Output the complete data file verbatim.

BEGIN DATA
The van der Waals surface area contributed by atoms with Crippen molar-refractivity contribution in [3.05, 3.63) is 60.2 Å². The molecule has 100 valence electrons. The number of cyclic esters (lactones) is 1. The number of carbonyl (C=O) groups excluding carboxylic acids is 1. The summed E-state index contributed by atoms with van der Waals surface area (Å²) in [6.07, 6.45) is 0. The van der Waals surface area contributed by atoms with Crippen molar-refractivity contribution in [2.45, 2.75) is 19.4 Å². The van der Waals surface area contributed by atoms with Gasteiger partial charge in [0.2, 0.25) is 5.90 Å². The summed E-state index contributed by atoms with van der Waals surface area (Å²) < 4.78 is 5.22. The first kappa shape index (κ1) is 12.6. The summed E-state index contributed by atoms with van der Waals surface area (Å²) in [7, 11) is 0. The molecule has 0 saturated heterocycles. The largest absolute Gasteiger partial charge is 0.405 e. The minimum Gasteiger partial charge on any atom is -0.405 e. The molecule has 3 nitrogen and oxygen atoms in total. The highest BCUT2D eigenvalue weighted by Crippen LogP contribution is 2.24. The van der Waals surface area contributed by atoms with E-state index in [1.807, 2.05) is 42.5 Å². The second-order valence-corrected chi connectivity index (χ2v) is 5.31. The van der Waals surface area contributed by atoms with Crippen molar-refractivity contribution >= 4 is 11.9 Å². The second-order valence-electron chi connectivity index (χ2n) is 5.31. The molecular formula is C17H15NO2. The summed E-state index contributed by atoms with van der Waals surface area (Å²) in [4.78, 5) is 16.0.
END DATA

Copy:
The van der Waals surface area contributed by atoms with Crippen molar-refractivity contribution in [3.05, 3.63) is 60.2 Å². The molecule has 100 valence electrons. The number of cyclic esters (lactones) is 1. The number of carbonyl (C=O) groups excluding carboxylic acids is 1. The summed E-state index contributed by atoms with van der Waals surface area (Å²) in [6.07, 6.45) is 0. The van der Waals surface area contributed by atoms with Crippen molar-refractivity contribution in [2.45, 2.75) is 19.4 Å². The van der Waals surface area contributed by atoms with Gasteiger partial charge in [0.2, 0.25) is 5.90 Å². The summed E-state index contributed by atoms with van der Waals surface area (Å²) < 4.78 is 5.22. The first kappa shape index (κ1) is 12.6. The summed E-state index contributed by atoms with van der Waals surface area (Å²) in [7, 11) is 0. The molecule has 0 saturated heterocycles. The largest absolute Gasteiger partial charge is 0.405 e. The minimum Gasteiger partial charge on any atom is -0.405 e. The molecule has 3 nitrogen and oxygen atoms in total. The highest BCUT2D eigenvalue weighted by Crippen LogP contribution is 2.24. The van der Waals surface area contributed by atoms with E-state index in [1.807, 2.05) is 42.5 Å². The second-order valence-corrected chi connectivity index (χ2v) is 5.31. The van der Waals surface area contributed by atoms with Crippen molar-refractivity contribution >= 4 is 11.9 Å². The second-order valence-electron chi connectivity index (χ2n) is 5.31. The molecular formula is C17H15NO2. The summed E-state index contributed by atoms with van der Waals surface area (Å²) in [4.78, 5) is 16.0.